Relevance to overall departmental teaching goals. I consider that both Structural Geology and Tectonics are vital components of our departmental teaching effort, and should be an integral part of our graduate and undergraduate curricula in geology. Although very few of the students who take Structural Geology at UF will ever use the described techniques to measure strain in rocks (for example), the principles governing stress/strain are, of course, the same for the engineering geologist or the environmental engineer. If the student follows a career in the environmental engineering industry, for example, this information will be useful. Indeed, my impression of the environmental engineering industry in Florida is that an understanding of the principles of rock mechanics is quite uncommon. I feel that a structural geology course that includes a rigorous treatment of stress, strain and rheology of materials (see syllabus) puts the student in good stead to compete in this industry.
Clarity and enthusiasm in presentation. I believe in interactive teaching and I believe in engaging the students. I make constant use of the chalk-board. Every derivation, every formula and all principal points of discussion are written on the chalk-board. I then know that the student has the time to write this material into his/her notes as I talk. The passage of information from chalk-board to student’s notebook is an important aid to assimilation and understanding. Hand-outs and web presentations, on their own, do not facilitate this process. The students have web access to screen images shown in class. They are encouraged to make print-outs that can then be annotated with the students own notes. I emphasize to the students the importance of “doing their work in the classroom”, in other words, coming to class prepared to think through an argument and not simply to transfer the information to their notes “unfiltered”. I also emphasize the advantage of understanding over memorization. If understanding is in place, relatively little needs to be memorized. A good movie presentation can be a useful, however, “too much of a good thing” can lull the student into a disengaged mode. In general, I find Powerpoint images more useful as they lend themselves to the illustration of specific points. While not diminishing the utility of the well-designed web page, the chalk-board is often preferable to an overloaded web-page, as too much information presented at one time can cause the student to “zone out”.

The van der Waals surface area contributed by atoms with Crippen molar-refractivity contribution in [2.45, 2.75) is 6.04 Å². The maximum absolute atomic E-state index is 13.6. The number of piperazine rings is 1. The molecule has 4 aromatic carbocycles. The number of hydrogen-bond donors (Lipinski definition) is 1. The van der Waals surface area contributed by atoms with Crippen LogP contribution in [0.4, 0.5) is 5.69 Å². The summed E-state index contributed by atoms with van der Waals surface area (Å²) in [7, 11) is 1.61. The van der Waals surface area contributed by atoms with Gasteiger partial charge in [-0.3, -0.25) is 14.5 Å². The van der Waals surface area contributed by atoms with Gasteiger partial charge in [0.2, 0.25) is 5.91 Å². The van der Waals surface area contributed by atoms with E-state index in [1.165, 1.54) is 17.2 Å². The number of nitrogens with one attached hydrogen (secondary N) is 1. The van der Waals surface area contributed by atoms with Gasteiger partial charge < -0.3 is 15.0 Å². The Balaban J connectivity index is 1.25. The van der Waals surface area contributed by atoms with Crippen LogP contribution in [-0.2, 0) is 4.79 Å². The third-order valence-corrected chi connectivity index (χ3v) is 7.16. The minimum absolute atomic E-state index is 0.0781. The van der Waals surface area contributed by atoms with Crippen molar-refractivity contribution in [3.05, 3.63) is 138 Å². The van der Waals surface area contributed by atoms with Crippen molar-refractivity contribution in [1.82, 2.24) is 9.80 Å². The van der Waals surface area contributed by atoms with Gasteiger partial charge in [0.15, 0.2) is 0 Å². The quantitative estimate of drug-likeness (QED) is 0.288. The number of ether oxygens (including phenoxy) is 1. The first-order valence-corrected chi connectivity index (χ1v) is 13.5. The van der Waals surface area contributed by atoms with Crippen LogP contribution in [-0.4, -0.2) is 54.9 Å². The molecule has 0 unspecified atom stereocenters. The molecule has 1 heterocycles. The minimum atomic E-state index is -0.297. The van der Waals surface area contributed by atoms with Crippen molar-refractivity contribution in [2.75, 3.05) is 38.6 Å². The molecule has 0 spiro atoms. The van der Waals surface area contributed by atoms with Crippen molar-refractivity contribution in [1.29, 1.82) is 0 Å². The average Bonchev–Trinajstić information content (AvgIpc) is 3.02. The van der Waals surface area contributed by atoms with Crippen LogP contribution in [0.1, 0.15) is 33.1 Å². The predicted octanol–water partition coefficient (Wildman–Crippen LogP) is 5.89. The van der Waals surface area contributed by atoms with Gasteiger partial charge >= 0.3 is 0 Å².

Fairness and standards in testing and grading. The grading system should be consistent and fair, and should accurately divide the class on the basis of knowledge, understanding and performance. As a student, I felt most comfortable about course grading when confident that my ability would be accurately assessed. Accurate assessment requires thorough and demanding tests. For Structural Geology (GLY 4400), for example, grading is based on regular lab. assignments (30%), class test 1 (20%), class test 2 (20%), and class final exam (30%). The tests and the final are 50% multiple choice and 50% “short-answer” questions. For the “short-answer” questions, about half a page is provided for the answer that may be a short essay, a derivation, or a numerical problem. For Tectonics (GLY 6424), the tests are entirely composed of essay questions, no multiple choice questions.
After each class test, I display a histogram distribution of scores and outline the grading scheme. The idea is to keep the student continually in touch with his/her assessed performance. The final grade is based on the cumulative class score. The dividing line between grades is based on natural breaks in the distribution of scores, while maintaining a sensible percentage of A grades, B grades etc. In the last few years, in GLY 4400, there have been about 15% A grades, 35% B grades, 35% C grades and 15% D grades.
I believe that standards in grading are important, not only for maintaining the quality of the degrees awarded, but also for the sense of well being among the students. If the standards are either too lenient or too severe, this creates dissatisfaction amongst the students. An unfortunate byproduct of teaching competitions, such as TIP, has been grade inflation. I feel this is not only bad for the department and the university, but also detrimental to the self-esteem of the students themselves.